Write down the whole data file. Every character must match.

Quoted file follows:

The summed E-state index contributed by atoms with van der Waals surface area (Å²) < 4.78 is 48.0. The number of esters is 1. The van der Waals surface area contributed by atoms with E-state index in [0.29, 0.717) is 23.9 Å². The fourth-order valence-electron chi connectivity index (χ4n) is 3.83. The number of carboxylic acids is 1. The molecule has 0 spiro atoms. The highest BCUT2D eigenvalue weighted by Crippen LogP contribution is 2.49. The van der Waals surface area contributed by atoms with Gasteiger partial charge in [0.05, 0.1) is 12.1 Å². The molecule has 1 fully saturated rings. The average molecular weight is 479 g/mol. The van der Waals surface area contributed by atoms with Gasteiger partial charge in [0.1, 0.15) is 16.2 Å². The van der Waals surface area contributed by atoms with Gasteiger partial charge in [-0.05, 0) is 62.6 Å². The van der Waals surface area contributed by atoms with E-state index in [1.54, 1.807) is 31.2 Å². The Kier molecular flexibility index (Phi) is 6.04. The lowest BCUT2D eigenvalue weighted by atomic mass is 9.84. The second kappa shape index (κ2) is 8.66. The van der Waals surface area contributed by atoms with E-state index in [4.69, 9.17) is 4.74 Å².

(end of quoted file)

The summed E-state index contributed by atoms with van der Waals surface area (Å²) < 4.78 is 48.0. The number of esters is 1. The van der Waals surface area contributed by atoms with E-state index in [0.29, 0.717) is 23.9 Å². The fourth-order valence-electron chi connectivity index (χ4n) is 3.83. The number of carboxylic acids is 1. The molecule has 0 spiro atoms. The highest BCUT2D eigenvalue weighted by Crippen LogP contribution is 2.49. The van der Waals surface area contributed by atoms with Gasteiger partial charge in [0.05, 0.1) is 12.1 Å². The molecule has 1 fully saturated rings. The average molecular weight is 479 g/mol. The van der Waals surface area contributed by atoms with Gasteiger partial charge in [0.1, 0.15) is 16.2 Å². The van der Waals surface area contributed by atoms with Gasteiger partial charge in [-0.05, 0) is 62.6 Å². The van der Waals surface area contributed by atoms with E-state index in [1.54, 1.807) is 31.2 Å². The Kier molecular flexibility index (Phi) is 6.04. The lowest BCUT2D eigenvalue weighted by atomic mass is 9.84. The second kappa shape index (κ2) is 8.66. The van der Waals surface area contributed by atoms with E-state index in [4.69, 9.17) is 4.74 Å².